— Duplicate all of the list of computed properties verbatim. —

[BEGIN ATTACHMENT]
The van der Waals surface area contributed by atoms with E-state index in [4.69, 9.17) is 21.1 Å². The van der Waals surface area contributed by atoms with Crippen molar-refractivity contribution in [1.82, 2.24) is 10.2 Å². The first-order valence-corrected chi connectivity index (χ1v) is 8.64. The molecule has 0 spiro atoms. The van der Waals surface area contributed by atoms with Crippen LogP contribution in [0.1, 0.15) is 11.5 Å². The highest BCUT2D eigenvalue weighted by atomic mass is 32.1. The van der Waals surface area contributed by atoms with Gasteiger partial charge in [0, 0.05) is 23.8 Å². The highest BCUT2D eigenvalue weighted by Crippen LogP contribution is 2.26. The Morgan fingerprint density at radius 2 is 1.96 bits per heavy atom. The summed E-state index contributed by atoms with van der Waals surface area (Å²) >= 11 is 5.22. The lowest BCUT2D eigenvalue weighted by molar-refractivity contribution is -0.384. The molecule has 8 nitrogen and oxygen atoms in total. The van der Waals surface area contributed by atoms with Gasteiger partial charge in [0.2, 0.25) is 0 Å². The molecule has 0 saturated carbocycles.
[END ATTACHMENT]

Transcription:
The van der Waals surface area contributed by atoms with E-state index in [4.69, 9.17) is 21.1 Å². The van der Waals surface area contributed by atoms with Crippen molar-refractivity contribution in [1.82, 2.24) is 10.2 Å². The first-order valence-corrected chi connectivity index (χ1v) is 8.64. The molecule has 0 spiro atoms. The van der Waals surface area contributed by atoms with Crippen LogP contribution in [0.1, 0.15) is 11.5 Å². The highest BCUT2D eigenvalue weighted by atomic mass is 32.1. The van der Waals surface area contributed by atoms with Gasteiger partial charge in [0, 0.05) is 23.8 Å². The highest BCUT2D eigenvalue weighted by Crippen LogP contribution is 2.26. The Morgan fingerprint density at radius 2 is 1.96 bits per heavy atom. The summed E-state index contributed by atoms with van der Waals surface area (Å²) >= 11 is 5.22. The lowest BCUT2D eigenvalue weighted by molar-refractivity contribution is -0.384. The molecule has 8 nitrogen and oxygen atoms in total. The van der Waals surface area contributed by atoms with Gasteiger partial charge in [0.2, 0.25) is 0 Å². The molecule has 0 saturated carbocycles.